Tech Stuff

ECU soft resets: Killing power to on-board modules does wonders in diagnosis and repair

Figure 1: This 2011 Buick Lucerne had an issue with its transmission control module (TCM) that was repaired with an engine control unit (ECU) soft reset.
<p>Figure 1: This 2011 Buick Lucerne had an issue with its transmission control module (TCM) that was repaired with an engine control unit (ECU) soft reset.</p>

Craig Truglia is an ASE A6 and A8 certified technician who presently works as a service writer for Patterson Auto Body, a repair facility in Patterson, N.Y. A former shop owner and editor of several automotive repair magazines, Truglia combines his Columbia University education with the real-world experience he sees daily in the automotive repair field. Technicians Truglia, Fred Byron and Cristian Cordova took part in diagnosing the different vehicles in this article.

When a smart phone is not working quite right or a PC gets frozen, what’s the easiest way to fix it? Turn it off, start it back up, and hope the problem is gone. Some PC users even wait a few seconds to turn the device back on, hoping it gives time for the computer chips to power down.

Without getting all scientific about why this works on computers, the principle is simple. When a computer acts screwy, sometimes it needs to be reset so it can work right (see Figure 1).

Being that today’s vehicle systems are computer-managed, it stands to reason that when they have weird sensor or computer-related driveability problems, resetting the vehicle’s computers may be the way to go.

Resetting on-board ECUs

Some technicians prefer removing the battery cables and jumping them for 30 minutes. Others like getting fancy and putting a one ohm 10 watt resistor in series and powering down the vehicle for a few minutes. The same is true of both strategies: A soft reset is known to work wonders.

Some high-end scan tools that enable reflashes, such as the Autologic, feature convenient help-lines. When calling the help desk after a failure reflashing, they will recommend that the technician perform a soft reset first. Further, many mobile diagnosticians will not even agree to take the time to look at a vehicle unless a soft reset was done first just to rule out a “computer glitch.”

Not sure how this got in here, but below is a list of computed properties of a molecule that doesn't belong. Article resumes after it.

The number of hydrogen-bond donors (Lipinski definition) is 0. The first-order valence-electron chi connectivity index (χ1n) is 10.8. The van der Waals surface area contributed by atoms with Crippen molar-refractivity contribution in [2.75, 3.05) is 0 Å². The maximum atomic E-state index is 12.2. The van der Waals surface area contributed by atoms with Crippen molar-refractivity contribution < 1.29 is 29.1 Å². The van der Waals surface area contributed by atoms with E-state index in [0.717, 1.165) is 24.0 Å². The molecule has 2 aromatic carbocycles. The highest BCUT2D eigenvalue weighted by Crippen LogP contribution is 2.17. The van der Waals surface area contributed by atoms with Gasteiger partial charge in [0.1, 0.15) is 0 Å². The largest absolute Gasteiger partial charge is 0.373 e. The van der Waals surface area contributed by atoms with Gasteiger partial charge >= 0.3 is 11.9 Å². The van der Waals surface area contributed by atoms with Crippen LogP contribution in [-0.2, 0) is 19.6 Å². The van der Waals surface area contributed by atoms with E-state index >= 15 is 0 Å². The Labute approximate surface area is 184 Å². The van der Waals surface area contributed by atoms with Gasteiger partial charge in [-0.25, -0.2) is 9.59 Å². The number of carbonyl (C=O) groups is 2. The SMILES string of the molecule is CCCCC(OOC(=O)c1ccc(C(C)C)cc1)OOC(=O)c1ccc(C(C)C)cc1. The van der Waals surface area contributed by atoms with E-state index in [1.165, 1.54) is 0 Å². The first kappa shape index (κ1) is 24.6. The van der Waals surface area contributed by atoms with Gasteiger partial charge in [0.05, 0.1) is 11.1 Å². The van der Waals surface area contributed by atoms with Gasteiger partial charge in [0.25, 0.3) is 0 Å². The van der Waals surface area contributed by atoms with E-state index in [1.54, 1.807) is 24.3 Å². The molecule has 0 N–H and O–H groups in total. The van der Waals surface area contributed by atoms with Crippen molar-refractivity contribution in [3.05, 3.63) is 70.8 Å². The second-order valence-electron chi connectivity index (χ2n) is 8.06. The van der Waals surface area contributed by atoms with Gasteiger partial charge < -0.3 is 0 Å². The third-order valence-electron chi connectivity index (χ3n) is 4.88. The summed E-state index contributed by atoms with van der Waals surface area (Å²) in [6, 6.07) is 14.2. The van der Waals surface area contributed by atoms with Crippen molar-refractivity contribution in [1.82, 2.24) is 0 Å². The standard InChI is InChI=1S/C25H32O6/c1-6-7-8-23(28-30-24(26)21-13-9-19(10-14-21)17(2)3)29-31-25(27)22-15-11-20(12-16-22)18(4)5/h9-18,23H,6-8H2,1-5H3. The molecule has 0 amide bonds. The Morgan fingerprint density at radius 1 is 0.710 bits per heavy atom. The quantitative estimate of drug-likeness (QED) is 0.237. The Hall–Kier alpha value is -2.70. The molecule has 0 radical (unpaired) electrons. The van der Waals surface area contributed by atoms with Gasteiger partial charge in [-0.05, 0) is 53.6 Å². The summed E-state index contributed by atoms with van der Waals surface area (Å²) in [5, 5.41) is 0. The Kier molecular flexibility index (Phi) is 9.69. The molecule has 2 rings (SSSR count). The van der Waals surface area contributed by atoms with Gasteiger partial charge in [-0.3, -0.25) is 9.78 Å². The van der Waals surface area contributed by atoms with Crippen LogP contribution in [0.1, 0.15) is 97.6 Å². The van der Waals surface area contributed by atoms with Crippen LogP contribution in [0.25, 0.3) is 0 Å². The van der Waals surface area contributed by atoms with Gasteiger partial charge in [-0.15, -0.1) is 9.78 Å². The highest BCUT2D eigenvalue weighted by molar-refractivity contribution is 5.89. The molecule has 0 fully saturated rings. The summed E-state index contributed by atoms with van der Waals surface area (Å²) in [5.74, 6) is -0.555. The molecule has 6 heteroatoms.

Simply “deleting the DTCs” or “resetting adapts” does not solve the issue. Unlike computers, vehicles do not come with reset buttons. So, the soft reset remains the only way to get the job done.

It also does not hurt that doing a soft reset helps vehicles set their monitors quicker for inspection purposes, too. It should be noted that as more and more vehicles require idle, steering angle, and other relearns, we do not want to do soft resets haphazardly, especially if we do not have the proper scan tools to perform these relearn procedures.

Figure 2: Mitchell’s Prodemand’s color coded wiring diagrams helped speed the diagnosis, informing the technician that the direct inputs of the VSS were directly to the TCM, so if there was a sensor, as opposed to a module issue, the wiring up to the module should reflect a discrepancy on a labscope.
<p>Figure 2: Mitchell&rsquo;s Prodemand&rsquo;s color coded wiring diagrams helped speed the diagnosis, informing the technician that the direct inputs of the VSS were directly to the TCM, so if there was a sensor, as opposed to a module issue, the wiring up to the module should reflect a discrepancy on a labscope.</p>

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